Laws have been passed that help to lock people out of this institution. For example, laws ending affirmative action, which not only take away real diversity as in skin color, they also exclude many poor people of all cultures, both sexes, and even poor white people. This, as well as budget cuts, tuition increases, and political games are denying many poor people their human right to a quality education.

Then there’s the other institution where diversity is very much welcomed. It almost appears as a must, so that this institution can justify locking up so many poor people and people of color. It, and its supporters don’t even care where they get the money to continue to operate this institution. Even if the money, or a large chunk of it, comes from the Department of Education.

On one hand, one gets lots of money from the state in order to lock people up, especially the poor, and here on death row where I am at, to execute us. The other has money, lots of money taken from it, and therefore it can’t educate poor people.

One pays prison guards top dollar and gives them great benefits, and the other lets its teachers be underpaid and have their benefits cut, or taken away. One refuses to close its doors, even the door to its death chamber, and the other is having its doors closed all the time. One wants to pump poison into the bodies of its subjects, and the other can’t afford to pump knowledge into the brains of its subjects. Yet it is we poor people who are told that we have our priorities all messed up.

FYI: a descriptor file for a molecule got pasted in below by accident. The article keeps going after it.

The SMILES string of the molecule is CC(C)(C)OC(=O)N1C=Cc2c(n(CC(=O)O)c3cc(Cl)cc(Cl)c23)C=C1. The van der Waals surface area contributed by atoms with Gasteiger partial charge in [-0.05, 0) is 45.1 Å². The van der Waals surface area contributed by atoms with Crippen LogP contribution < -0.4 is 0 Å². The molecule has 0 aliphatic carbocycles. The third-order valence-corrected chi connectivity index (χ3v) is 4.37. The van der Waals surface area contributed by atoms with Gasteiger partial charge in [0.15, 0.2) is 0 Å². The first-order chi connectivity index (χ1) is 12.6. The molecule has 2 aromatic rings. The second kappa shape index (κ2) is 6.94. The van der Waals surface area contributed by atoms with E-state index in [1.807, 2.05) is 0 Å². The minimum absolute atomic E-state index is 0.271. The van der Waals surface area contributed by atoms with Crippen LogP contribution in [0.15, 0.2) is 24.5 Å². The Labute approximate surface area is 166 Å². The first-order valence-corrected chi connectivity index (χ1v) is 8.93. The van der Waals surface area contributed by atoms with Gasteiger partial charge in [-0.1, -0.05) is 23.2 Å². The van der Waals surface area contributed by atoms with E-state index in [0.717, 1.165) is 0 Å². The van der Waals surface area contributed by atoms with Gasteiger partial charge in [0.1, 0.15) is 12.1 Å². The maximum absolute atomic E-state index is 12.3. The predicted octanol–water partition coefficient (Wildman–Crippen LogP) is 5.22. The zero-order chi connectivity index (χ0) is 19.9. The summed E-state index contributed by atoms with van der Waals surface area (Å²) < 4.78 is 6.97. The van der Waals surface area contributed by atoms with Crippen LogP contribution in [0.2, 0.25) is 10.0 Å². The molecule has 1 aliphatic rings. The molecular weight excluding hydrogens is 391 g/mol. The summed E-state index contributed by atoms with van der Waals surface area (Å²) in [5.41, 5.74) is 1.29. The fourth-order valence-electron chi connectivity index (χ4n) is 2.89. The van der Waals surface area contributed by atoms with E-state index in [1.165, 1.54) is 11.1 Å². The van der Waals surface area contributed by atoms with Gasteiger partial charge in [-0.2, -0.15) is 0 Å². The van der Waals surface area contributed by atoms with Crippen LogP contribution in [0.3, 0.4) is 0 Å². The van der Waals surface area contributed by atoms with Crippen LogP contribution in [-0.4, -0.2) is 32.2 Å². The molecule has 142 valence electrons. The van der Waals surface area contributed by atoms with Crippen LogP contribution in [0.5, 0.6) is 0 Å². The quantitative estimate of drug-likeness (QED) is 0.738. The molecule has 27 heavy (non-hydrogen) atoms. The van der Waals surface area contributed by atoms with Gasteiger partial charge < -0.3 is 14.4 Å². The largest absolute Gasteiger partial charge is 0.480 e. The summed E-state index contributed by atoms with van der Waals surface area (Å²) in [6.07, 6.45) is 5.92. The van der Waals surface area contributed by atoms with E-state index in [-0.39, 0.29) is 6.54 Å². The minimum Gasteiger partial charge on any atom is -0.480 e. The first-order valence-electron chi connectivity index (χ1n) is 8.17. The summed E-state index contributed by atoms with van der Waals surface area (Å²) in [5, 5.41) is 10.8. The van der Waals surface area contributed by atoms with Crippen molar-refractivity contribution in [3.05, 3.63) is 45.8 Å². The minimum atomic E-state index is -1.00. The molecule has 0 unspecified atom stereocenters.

When the U.S. Supreme Court ruled that the California Department of Corrections had to put an end to its overcrowded prisons because it created a health hazard, no one, especially the politicians of this state said anything about the overcrowded conditions within the California school system. If health conditions are a concern in one institution because of overcrowding, isn’t it a health concern in the other? If not, why not?

It appears that these important issues will continue to grow as long as they aren’t dealt with as they should be. As long as they aren’t dealt with, history will keep repeating itself and no real progress will be made. Education is a fundamental human right, and it must not be held hostage to a system that is hell-bent on spending more to lock up its own people than it is to educating them.

—October 24, 2012

Kevin Cooper C-65304 4-EB-82

San Quentin State Prison

San Quentin, CA 94974